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Panpa Bulletin : July 2011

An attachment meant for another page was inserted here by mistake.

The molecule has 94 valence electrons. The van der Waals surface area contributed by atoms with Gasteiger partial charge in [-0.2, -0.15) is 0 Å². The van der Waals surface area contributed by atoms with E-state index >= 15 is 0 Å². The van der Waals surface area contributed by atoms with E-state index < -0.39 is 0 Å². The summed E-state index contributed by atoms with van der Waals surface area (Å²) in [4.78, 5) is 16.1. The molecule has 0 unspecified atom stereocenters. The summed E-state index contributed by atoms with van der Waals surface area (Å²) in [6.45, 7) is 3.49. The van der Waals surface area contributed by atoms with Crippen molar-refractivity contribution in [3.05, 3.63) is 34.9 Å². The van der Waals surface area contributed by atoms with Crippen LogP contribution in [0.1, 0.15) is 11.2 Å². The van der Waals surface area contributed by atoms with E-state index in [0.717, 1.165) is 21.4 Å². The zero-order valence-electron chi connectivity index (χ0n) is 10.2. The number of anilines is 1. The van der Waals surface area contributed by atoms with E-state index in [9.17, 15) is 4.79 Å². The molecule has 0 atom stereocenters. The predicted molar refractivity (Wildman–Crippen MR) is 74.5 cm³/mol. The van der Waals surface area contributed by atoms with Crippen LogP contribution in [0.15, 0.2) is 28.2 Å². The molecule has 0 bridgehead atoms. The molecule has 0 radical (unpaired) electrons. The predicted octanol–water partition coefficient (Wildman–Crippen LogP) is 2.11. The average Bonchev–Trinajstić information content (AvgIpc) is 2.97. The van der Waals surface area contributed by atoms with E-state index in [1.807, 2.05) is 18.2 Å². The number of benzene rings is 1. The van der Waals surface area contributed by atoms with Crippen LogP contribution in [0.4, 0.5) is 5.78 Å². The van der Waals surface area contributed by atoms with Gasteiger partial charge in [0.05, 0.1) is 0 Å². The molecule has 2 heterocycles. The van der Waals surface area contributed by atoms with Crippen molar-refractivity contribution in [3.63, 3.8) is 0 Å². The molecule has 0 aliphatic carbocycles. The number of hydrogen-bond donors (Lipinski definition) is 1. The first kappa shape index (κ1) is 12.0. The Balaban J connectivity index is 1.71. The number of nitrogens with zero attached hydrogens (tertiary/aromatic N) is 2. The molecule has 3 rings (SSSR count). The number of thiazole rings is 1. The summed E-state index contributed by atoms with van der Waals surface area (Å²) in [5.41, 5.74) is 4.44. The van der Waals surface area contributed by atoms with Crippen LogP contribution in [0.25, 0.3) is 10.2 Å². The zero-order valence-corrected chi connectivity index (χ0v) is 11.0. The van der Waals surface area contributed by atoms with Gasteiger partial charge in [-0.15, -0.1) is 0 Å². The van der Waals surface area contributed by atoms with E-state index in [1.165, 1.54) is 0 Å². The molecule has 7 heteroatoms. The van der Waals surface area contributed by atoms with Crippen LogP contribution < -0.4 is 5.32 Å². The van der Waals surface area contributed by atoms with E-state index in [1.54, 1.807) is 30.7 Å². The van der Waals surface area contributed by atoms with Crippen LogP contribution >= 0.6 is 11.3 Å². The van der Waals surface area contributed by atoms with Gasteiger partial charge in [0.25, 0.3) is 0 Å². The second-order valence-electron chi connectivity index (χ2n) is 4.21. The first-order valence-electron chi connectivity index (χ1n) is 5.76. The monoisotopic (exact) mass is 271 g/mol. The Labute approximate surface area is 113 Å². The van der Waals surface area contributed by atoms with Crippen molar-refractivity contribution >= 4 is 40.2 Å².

The PANPA Bulletin is the official publication of the Newspaper Publishers’ Association. The views expressed in The Bulletin are not necessarily those of the Association. Send all feedback to email@example.com ISSN 1443-7481 ©PANPA - 2011 Issue 284 of The PANPA Bulletin NPA Board NPA Staff Mark Hollands Chief Executive Officer Sophie Tarr Editorial Coordinator Trevor Allen Editorial Coordinator Samantha Gibbens Cager Business Development Manager Lucy Tan Accounts/Administration NPA, Level 4, 69-71 Edward Street, Pyrmont, NSW, 2009, Australia Phone: +61 2 8338 6300 Fax: +61 2 8338 6311 www.panpa.org.au Newspaper Publishers’ Association News p a p er Pu bli shers ’ Assoc i a ti on Andrew McKean norske skog President Joe Talcott news ltd Mar tin Simons apn publishing, new Zealand Campbell Reid news ltd Ross McPherson shepparton newspapers Chris Pash dow Jones, asia pacific Vice-President Liam Roche West australian newspapers Ken Nichols Fairfax Media Anne Fussell news ltd Matthew Sharkady Goss International Robert Whitehead Fair fax Media www.panpa.org.au CEO’s Column Mark Hollands CEO of the Newspaper Publishers’ Association Production: APN Print Yandina on a manroland Uniset 75 press Paper: 60gsm Norstar 80, supplied by Norske Skog Art Direction & Design: Jason Howard, Leader Community Newspapers Colour Management: Richard Maguire, Leader Community Newspapers Proudly printed by APN Print your partner PRINT PANPA thanks the following organisa- tions and people for their contribution in producing The Bulletin: | JULY 2011 | The PANPA Bulletin Editorial Data: Difference between prosperity and purgatory SOME of the world’s leading publishers gathered in New York recently to discuss the state of the industry and share various strategies and theories to conquer the chal- lenge of business transformation in this new era of digital publishing. One thing was clear: all the big guns – those with national and city- based newspapers – share similar issues and their individual urgency depends on the rate of commercial attrition of traditional print assets. If this synchronicity is no coin- cidence, then it is likely most will emerge from the current hiatus at similar times. Very possibly, the commercial dynamics that will pull us through will be the same, too. And, sadly, some publishers are not going to make it. The tech industry has had similar moments in the last 15 years, espe- cially in the aftermath of 9/11. Several common factors existed among those who ultimately became stronger companies. They had all invested heavily in knowing their customer and servicing their needs promptly. Sales and marketing became the powerhouses of company growth, not the tech-guys. The likes of IBM, Hewlett-Packard and others invested heavily in customer relationship management systems, the sales chan- nel, and sales and product training (there is a difference). Managerially, they doubled-down on individual performance and accountability. Differentiation was key – the quality of client relationships, speed of organisational response, and the image as a thought leader were as important as the tech in the box; more so in many cases. As a result, the big guys got big- ger; the coat-tailers lost their grip and disappeared, and those with unique, niche offerings sometimes made it across the river or were smart enough to sell. Why should newspaper executives care . . . because this industry is in a similar place today. It’s all very well sharing stories and theories at a conference, but what will serve every publisher best is sound business principles based on modern-day business thinking and execution. It will come from management that enforces and rewards the right behaviours, and software systems engineered to help better under- stand new reader and advertiser behaviours – both individual and market-based – with emerging tech- nologies. The power of charging for con- tent will not be the kaa-ching as the money drops into the till, but the ability to identify readers and forge relationships in ways publishers have never tried, yet are common- place among financial service firms, airlines and even wine-sellers. Our future riches, as Andrew Sollinger of the Financial Times put it, is in the data. How publishers understand and use this data – if they manage to collect it – may make the difference between prosperity and purgatory. Alone, it will not win the day and must be complemented by manage- rial courage and disciplines. One of the more glowing strategies that emerged at the International Newsmedia Marketers’ Association (INMA) conference last month was the establishment of stylised, in-house media agencies for external clients. Executives, such as those from the Denver Post, spoke enthusiasti- cally about the importance of this operation to sell not just ad space but cross-platform campaigns and then work consultatively with clients to modify actions and, ultimately, assess the outcomes. What might this really mean for everyone else? Many of our clients’ ad agencies do not know nearly enough about digital marketing as they would have everyone believe. And it’s hurting us right now. Agencies’ lack of experience means they back off, not wishing to be exposed in front of their client. Their lustful desire to produce TV ads that win awards in the south of France and command a massive mark-up on the production costs compounds the situation. So, there is a gap in the market for publishers who see sense in creating a new business with commercial ex- pertise in the very science of digital marketing that will determine our long-term success. The first clients for such a business, of course, should be newspapers. We need to better educate and market ourselves before seeking to educate others. The temptation today is to think the answer to everything is digital. Not true; and we have to be careful not to over-correct our course. Newspapers remain valuable as- sets. In Australia and New Zealand, the titles getting the most attention are the nationals and metros. Yet, re- gional and local newspapers cannot be forgotten in the transformation game. The mobile technology 4G will be with us in the next 18 months – and the speed of information transfer will increase substantially, as well as the power of mobile devices to handle it. Such innovation often sees the emergence of new competitors seek- ing to overturn traditional suppliers too caught up in their own legacy dramas to adapt. Local newspapers risk being out- manoeuvred by those who might publish an app that focuses on local advertising and content for specific towns or suburbs with video, audio and a striking social media approach. (It’s been done many times in differ- ent tech eras – e .g. Craig’s List, Seek, Trade Me). Given the revenue generated from local newspapers, technology is moving too fast for them to be ignored while bigger newspapers get all the love. One other truth came through at INMA: digital brands need to be established now. It is a mistake to believe a newspaper can create itself as the dominant digital force over- night once it finally understands the printed word can no longer carry the day on its own. There is much to do everywhere. Double-down on individual performance and accountability” “ Fairfax joins Readership team FAIRFAX Media are joining a new company to develop a new readership metric for Australia. The company originally did not want to be part of The Readership Works, which was founded by News Ltd, West Australian Newspapers and APN News & Media. Readership Works chairman Tony Hale said: “I always remained hopeful Fairfax would reconsider. “A new metric that provides sophisticated audience data in a more complex and dy- namic consumer and media landscape is a critical initiative for newspapers.” “We want to ensure advertisers and me- dia buyers are equipped with the best avail- able measurement system.” Fairfax Media CEO Greg Hywood, chairman of The Newspaper Works, said Fairfax’s deci- sion was made after careful consideration. “I believe the industry needs to work to- gether as we face rapid change in technology and consumer behaviour,” he said. “We have closely listened to the call from the advertising industry to provide a reader- ship currency that delivers on their increas- ing need for deeper measurement. “It is in the best interests of Fairfax Media to join the process. Greg Hywood Ad agencies do not know nearly enough about digital marketing” “ iPAD, OUR SAVIOUR Page 23 DEAL OR NO DEAL Cashing in on coupons Pages 10 & 11 APPLE OF THE ISLE The Mercury stands tall Page 15